The title of a recent book claims you can "guarantee a great retirement.'' That makes sense: Who'd want to plunk down $19.99 to read that post-paycheck life is merely wandering a grim moonscape ?
But as the co-authors point out:
"If you make it to 65, you should expect at least two decades of activity — much of it at the same pace and intensity as earlier decades . . .
"You will likely (become) a new version of yourself, (perhaps) more reflective, more passionate, more appreciated and more inquisitive.
"Or you may also find yourself more lonely, more bored and more short on cash.''
To avoid that last situation, you'll need to look both inward and outward, Richard Stim and Ralph Warner advise. And you'll need to get to work planning now — a word that is capitalized in the book's subtitle.
Co-published by USA Today, the 248-page paperback Retire Happy/What You Can Do NOW to Guarantee a Great Retirement copies the formula the newspaper created: numerous brief articles and lots of graphs.
Thus, this book has 44 mini-chapters and dozens of charts.
Setting Retire Happy apart from the shelves of similar titles aimed at the boomer nation is that this book quotes dozens of everyday retirees, and a pinch of experts, who explain how to avoid mistakes when entering this life phase.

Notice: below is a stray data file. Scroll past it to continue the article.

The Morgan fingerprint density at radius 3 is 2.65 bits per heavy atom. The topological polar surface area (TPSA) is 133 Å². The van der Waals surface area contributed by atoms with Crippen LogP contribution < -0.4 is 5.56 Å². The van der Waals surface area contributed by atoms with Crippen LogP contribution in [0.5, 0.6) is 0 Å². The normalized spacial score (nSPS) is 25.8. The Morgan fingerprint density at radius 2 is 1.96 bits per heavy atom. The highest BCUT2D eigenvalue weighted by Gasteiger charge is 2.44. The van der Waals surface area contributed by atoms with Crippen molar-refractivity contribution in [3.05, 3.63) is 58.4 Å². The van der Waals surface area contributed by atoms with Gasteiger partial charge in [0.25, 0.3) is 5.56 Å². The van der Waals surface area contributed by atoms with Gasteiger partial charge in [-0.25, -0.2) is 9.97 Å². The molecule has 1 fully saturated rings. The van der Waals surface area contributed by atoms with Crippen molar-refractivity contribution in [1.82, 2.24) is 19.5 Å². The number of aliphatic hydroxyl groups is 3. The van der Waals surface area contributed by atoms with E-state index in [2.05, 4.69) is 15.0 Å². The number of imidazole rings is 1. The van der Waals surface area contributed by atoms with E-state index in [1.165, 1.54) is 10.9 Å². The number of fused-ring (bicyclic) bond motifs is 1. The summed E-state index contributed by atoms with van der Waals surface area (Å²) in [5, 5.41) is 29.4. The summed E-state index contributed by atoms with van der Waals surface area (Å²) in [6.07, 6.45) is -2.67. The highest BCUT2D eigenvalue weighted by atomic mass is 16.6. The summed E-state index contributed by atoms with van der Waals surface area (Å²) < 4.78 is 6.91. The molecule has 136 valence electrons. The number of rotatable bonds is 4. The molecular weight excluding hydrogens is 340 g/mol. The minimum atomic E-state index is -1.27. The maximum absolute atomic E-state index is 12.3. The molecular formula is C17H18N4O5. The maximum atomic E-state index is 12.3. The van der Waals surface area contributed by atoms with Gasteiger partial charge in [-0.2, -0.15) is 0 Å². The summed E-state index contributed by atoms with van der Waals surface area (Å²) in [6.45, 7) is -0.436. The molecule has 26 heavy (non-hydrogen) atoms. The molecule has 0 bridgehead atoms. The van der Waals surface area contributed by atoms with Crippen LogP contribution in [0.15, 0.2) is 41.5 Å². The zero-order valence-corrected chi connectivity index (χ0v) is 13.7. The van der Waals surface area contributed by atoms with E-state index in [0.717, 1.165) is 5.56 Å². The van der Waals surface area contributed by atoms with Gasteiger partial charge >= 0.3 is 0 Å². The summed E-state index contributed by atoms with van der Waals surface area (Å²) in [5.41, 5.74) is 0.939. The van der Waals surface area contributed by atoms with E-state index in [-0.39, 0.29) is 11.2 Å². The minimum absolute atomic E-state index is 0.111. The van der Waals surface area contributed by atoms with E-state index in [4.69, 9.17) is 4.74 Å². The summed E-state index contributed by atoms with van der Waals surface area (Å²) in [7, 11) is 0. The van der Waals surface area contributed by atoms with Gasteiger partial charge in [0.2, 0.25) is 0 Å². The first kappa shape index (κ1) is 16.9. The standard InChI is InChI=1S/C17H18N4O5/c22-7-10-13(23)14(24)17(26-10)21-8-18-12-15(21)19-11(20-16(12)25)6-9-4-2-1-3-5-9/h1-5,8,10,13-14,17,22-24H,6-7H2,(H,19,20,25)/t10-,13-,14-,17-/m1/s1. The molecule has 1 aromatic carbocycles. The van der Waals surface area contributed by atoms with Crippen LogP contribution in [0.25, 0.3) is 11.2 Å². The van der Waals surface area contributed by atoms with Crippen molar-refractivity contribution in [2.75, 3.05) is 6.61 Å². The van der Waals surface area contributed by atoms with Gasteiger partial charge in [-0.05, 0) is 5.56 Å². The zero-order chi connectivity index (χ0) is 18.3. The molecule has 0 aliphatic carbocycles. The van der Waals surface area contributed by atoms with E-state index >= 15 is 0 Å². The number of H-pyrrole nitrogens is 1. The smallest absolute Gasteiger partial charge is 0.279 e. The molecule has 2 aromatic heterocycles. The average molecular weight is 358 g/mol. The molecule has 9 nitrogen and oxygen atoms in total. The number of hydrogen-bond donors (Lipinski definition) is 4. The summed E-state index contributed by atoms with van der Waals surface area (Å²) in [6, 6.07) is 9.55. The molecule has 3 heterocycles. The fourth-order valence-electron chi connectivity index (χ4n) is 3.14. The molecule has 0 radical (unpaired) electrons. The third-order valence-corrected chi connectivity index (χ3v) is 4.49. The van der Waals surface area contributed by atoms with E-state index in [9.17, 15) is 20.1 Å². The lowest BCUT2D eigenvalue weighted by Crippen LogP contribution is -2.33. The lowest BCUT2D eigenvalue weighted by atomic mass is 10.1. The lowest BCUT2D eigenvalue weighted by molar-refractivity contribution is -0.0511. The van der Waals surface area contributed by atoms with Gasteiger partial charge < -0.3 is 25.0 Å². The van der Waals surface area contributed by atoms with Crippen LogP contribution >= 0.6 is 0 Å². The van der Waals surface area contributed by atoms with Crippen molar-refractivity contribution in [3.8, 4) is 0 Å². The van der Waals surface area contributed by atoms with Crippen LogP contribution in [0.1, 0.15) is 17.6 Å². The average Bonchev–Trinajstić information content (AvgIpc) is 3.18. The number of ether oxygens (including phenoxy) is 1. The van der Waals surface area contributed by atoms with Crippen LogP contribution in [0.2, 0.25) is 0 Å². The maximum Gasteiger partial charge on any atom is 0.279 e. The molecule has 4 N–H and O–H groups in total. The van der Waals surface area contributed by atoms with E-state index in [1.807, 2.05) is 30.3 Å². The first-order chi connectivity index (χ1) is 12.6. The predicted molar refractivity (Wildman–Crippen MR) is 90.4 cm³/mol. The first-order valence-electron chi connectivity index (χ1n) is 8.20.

Stim and Warner say their retirement recipe has just four ingredients: "money, good health, a network of friends and family, and engaging and enjoyable activities.''
The authors add, "The Catch-22 of retirement is that it's much harder to acquire these elements after you retire than before. For that reason (we) stress that you begin your retirement preparation now, before you leave your job.
"Just as you will find it hard to save money after age 65, so, too, will you find it difficult to make new friends, mend family rifts and begin new activities . . .''
Ingredient by ingredient, here's a capsule of their advice:
Echoing the advice you've read in LifeTimes, the authors say it is never too late to take care of your body. They quote a UCLA professor of nutrition science: